Poetry Explorer- Classic Contemporary Poetry, SECOND BOOK OF AIRS: SONG 12, by THOMAS CAMPION



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SECOND BOOK OF AIRS: SONG 12, by             Poet's Biography
First Line: The peaceful western wind
Last Line: Twill yield thee little grace.
Subject(s): Love; Spring


THE peaceful western wind
The winter storms hath tamed.
And Nature in each kind
The kind heat hath inflamed:
The forward buds so sweetly breathe
Out of their earthy bowers,
That heaven, which views their pomp beneath,
Would fain be decked with flowers.

See how the morning smiles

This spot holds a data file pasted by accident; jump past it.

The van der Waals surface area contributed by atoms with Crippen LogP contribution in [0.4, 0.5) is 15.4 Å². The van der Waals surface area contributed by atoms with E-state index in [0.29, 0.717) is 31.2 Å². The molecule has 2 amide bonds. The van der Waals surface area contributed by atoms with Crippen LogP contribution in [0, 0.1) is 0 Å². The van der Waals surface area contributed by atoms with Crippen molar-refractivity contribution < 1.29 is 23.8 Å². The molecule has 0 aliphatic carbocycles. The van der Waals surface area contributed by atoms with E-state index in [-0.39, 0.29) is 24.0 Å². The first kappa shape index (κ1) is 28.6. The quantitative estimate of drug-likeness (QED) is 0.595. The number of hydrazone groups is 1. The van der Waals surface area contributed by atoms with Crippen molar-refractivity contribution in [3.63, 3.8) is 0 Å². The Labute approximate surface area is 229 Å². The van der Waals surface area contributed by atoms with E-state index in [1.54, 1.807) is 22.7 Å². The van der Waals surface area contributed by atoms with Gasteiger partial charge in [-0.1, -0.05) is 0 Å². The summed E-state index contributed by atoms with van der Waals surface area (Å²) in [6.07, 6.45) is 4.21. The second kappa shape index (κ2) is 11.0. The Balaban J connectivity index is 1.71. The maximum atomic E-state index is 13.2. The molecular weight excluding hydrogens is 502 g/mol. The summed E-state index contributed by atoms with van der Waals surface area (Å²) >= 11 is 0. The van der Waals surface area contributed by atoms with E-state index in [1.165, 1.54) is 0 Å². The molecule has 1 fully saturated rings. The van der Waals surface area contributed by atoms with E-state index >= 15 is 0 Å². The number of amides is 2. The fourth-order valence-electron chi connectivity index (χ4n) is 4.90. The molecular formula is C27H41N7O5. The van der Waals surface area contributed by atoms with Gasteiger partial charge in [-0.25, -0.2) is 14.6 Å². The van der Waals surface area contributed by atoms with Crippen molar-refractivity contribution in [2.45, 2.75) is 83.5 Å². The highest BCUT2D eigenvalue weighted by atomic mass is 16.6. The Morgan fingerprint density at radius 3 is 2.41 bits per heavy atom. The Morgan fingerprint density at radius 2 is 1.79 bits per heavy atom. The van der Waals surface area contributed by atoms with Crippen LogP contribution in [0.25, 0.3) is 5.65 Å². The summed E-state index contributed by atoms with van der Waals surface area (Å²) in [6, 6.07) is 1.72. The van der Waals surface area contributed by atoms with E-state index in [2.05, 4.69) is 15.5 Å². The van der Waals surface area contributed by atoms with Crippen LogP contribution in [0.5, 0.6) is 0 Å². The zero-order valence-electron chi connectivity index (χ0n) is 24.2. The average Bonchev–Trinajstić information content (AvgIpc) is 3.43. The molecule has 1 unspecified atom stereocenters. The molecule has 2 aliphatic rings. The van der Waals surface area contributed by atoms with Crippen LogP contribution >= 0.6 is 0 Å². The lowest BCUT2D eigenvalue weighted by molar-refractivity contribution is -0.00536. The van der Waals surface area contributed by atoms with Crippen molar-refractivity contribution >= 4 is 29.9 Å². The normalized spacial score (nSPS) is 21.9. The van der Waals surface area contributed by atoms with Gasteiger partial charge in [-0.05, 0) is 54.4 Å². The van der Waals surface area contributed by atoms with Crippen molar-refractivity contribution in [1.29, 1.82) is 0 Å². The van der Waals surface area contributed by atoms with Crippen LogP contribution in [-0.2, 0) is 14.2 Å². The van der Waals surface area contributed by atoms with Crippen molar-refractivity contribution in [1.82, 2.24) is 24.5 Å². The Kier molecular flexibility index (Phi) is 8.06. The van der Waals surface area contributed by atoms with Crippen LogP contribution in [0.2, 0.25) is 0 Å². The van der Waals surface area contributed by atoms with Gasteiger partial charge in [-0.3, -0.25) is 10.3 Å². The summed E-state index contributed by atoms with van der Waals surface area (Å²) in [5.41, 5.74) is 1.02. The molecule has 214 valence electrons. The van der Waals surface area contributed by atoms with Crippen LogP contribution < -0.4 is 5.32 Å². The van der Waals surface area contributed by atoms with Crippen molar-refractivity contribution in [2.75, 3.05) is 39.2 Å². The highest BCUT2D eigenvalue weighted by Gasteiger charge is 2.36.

On her bright eastern hill,
And with soft steps beguiles
Them that lie slumbering still!
The music-loving birds are come
From cliffs and rocks unknown,
To see the trees and briars bloom
That late were overthrown.

What Saturn did destroy,
Love's Queen revives again;
And now her naked boy
Doth in the fields remain,
Where he such pleasing change doth view
In every living thing,
As if the world were born anew
To gratify the spring.

If all things life present,
Why die my comforts then?
Why suffers my content?
Am I the worst of men?
O, Beauty, be not thou accused
Too justly in this case!
Unkindly if true love be used,
'Twill yield thee little grace.





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